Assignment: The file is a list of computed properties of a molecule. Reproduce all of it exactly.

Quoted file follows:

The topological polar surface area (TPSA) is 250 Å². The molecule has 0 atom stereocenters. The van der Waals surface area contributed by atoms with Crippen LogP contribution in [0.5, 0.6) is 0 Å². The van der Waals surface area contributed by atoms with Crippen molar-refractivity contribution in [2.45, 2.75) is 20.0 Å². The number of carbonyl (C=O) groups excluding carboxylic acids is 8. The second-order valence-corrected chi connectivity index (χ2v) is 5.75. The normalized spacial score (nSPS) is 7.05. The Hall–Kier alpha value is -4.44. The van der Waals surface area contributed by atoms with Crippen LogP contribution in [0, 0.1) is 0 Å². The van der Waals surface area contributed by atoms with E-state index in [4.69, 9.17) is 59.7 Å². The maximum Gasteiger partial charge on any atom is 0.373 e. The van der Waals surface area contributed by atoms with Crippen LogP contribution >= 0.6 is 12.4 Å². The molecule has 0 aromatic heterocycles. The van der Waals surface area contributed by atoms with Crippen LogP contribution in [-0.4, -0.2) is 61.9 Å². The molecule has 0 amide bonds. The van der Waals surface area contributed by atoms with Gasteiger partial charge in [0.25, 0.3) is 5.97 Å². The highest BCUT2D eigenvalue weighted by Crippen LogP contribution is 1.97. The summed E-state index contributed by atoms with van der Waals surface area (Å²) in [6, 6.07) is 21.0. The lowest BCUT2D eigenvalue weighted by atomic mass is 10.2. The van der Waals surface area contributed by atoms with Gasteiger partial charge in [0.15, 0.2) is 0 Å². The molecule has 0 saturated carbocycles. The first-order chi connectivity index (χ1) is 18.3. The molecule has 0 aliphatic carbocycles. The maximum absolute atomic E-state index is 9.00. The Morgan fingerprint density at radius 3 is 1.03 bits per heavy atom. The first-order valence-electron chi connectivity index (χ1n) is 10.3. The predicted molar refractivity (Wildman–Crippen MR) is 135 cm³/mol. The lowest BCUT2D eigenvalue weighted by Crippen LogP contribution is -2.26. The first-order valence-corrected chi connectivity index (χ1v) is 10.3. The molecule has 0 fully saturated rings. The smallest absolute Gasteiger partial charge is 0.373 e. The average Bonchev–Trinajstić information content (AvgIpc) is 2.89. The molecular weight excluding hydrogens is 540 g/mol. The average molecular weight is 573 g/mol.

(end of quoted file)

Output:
The topological polar surface area (TPSA) is 250 Å². The molecule has 0 atom stereocenters. The van der Waals surface area contributed by atoms with Crippen LogP contribution in [0.5, 0.6) is 0 Å². The van der Waals surface area contributed by atoms with Crippen molar-refractivity contribution in [2.45, 2.75) is 20.0 Å². The number of carbonyl (C=O) groups excluding carboxylic acids is 8. The second-order valence-corrected chi connectivity index (χ2v) is 5.75. The normalized spacial score (nSPS) is 7.05. The Hall–Kier alpha value is -4.44. The van der Waals surface area contributed by atoms with Crippen LogP contribution in [0, 0.1) is 0 Å². The van der Waals surface area contributed by atoms with E-state index in [4.69, 9.17) is 59.7 Å². The maximum Gasteiger partial charge on any atom is 0.373 e. The van der Waals surface area contributed by atoms with Crippen LogP contribution >= 0.6 is 12.4 Å². The molecule has 0 aromatic heterocycles. The van der Waals surface area contributed by atoms with Crippen LogP contribution in [-0.4, -0.2) is 61.9 Å². The molecule has 0 amide bonds. The van der Waals surface area contributed by atoms with Gasteiger partial charge in [0.25, 0.3) is 5.97 Å². The highest BCUT2D eigenvalue weighted by Crippen LogP contribution is 1.97. The summed E-state index contributed by atoms with van der Waals surface area (Å²) in [6, 6.07) is 21.0. The lowest BCUT2D eigenvalue weighted by atomic mass is 10.2. The van der Waals surface area contributed by atoms with Gasteiger partial charge in [0.15, 0.2) is 0 Å². The molecule has 0 saturated carbocycles. The first-order chi connectivity index (χ1) is 18.3. The molecule has 0 aliphatic carbocycles. The maximum absolute atomic E-state index is 9.00. The Morgan fingerprint density at radius 3 is 1.03 bits per heavy atom. The first-order valence-electron chi connectivity index (χ1n) is 10.3. The predicted molar refractivity (Wildman–Crippen MR) is 135 cm³/mol. The lowest BCUT2D eigenvalue weighted by Crippen LogP contribution is -2.26. The first-order valence-corrected chi connectivity index (χ1v) is 10.3. The molecule has 0 fully saturated rings. The smallest absolute Gasteiger partial charge is 0.373 e. The average Bonchev–Trinajstić information content (AvgIpc) is 2.89. The molecular weight excluding hydrogens is 540 g/mol. The average molecular weight is 573 g/mol.